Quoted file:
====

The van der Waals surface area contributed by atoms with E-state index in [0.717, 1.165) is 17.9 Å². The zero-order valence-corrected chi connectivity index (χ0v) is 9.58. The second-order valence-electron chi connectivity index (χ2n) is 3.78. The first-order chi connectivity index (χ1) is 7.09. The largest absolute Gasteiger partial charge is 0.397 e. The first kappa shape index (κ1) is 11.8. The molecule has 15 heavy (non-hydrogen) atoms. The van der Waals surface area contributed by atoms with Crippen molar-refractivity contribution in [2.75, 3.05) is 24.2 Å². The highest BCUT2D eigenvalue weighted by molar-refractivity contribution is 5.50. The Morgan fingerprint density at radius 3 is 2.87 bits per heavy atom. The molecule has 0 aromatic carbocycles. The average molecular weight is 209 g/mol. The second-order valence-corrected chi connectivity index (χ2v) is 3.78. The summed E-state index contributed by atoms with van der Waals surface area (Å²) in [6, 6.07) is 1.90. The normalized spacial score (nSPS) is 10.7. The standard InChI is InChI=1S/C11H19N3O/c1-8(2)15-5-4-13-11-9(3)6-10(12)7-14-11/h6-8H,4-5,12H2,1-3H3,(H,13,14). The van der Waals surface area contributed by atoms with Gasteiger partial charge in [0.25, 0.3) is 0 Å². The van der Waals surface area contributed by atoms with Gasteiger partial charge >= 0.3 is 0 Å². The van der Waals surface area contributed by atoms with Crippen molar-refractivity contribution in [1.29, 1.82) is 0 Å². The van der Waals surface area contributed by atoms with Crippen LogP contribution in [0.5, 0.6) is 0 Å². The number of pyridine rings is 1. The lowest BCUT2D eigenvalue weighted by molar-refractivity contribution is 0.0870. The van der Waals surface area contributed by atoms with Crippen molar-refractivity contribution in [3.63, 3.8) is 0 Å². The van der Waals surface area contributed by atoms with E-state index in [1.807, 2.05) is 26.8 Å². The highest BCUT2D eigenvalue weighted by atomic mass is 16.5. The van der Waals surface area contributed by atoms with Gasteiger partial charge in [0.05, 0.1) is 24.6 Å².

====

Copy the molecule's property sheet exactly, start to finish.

The van der Waals surface area contributed by atoms with E-state index in [0.717, 1.165) is 17.9 Å². The zero-order valence-corrected chi connectivity index (χ0v) is 9.58. The second-order valence-electron chi connectivity index (χ2n) is 3.78. The first-order chi connectivity index (χ1) is 7.09. The largest absolute Gasteiger partial charge is 0.397 e. The first kappa shape index (κ1) is 11.8. The molecule has 15 heavy (non-hydrogen) atoms. The van der Waals surface area contributed by atoms with Crippen molar-refractivity contribution in [2.75, 3.05) is 24.2 Å². The highest BCUT2D eigenvalue weighted by molar-refractivity contribution is 5.50. The Morgan fingerprint density at radius 3 is 2.87 bits per heavy atom. The molecule has 0 aromatic carbocycles. The average molecular weight is 209 g/mol. The second-order valence-corrected chi connectivity index (χ2v) is 3.78. The summed E-state index contributed by atoms with van der Waals surface area (Å²) in [6, 6.07) is 1.90. The normalized spacial score (nSPS) is 10.7. The standard InChI is InChI=1S/C11H19N3O/c1-8(2)15-5-4-13-11-9(3)6-10(12)7-14-11/h6-8H,4-5,12H2,1-3H3,(H,13,14). The van der Waals surface area contributed by atoms with Gasteiger partial charge in [0.25, 0.3) is 0 Å². The van der Waals surface area contributed by atoms with Gasteiger partial charge >= 0.3 is 0 Å². The van der Waals surface area contributed by atoms with Crippen molar-refractivity contribution in [1.29, 1.82) is 0 Å². The van der Waals surface area contributed by atoms with Crippen LogP contribution in [0.5, 0.6) is 0 Å². The number of pyridine rings is 1. The lowest BCUT2D eigenvalue weighted by molar-refractivity contribution is 0.0870. The van der Waals surface area contributed by atoms with Crippen molar-refractivity contribution in [3.63, 3.8) is 0 Å². The van der Waals surface area contributed by atoms with E-state index in [1.807, 2.05) is 26.8 Å². The highest BCUT2D eigenvalue weighted by atomic mass is 16.5. The van der Waals surface area contributed by atoms with Gasteiger partial charge in [0.05, 0.1) is 24.6 Å².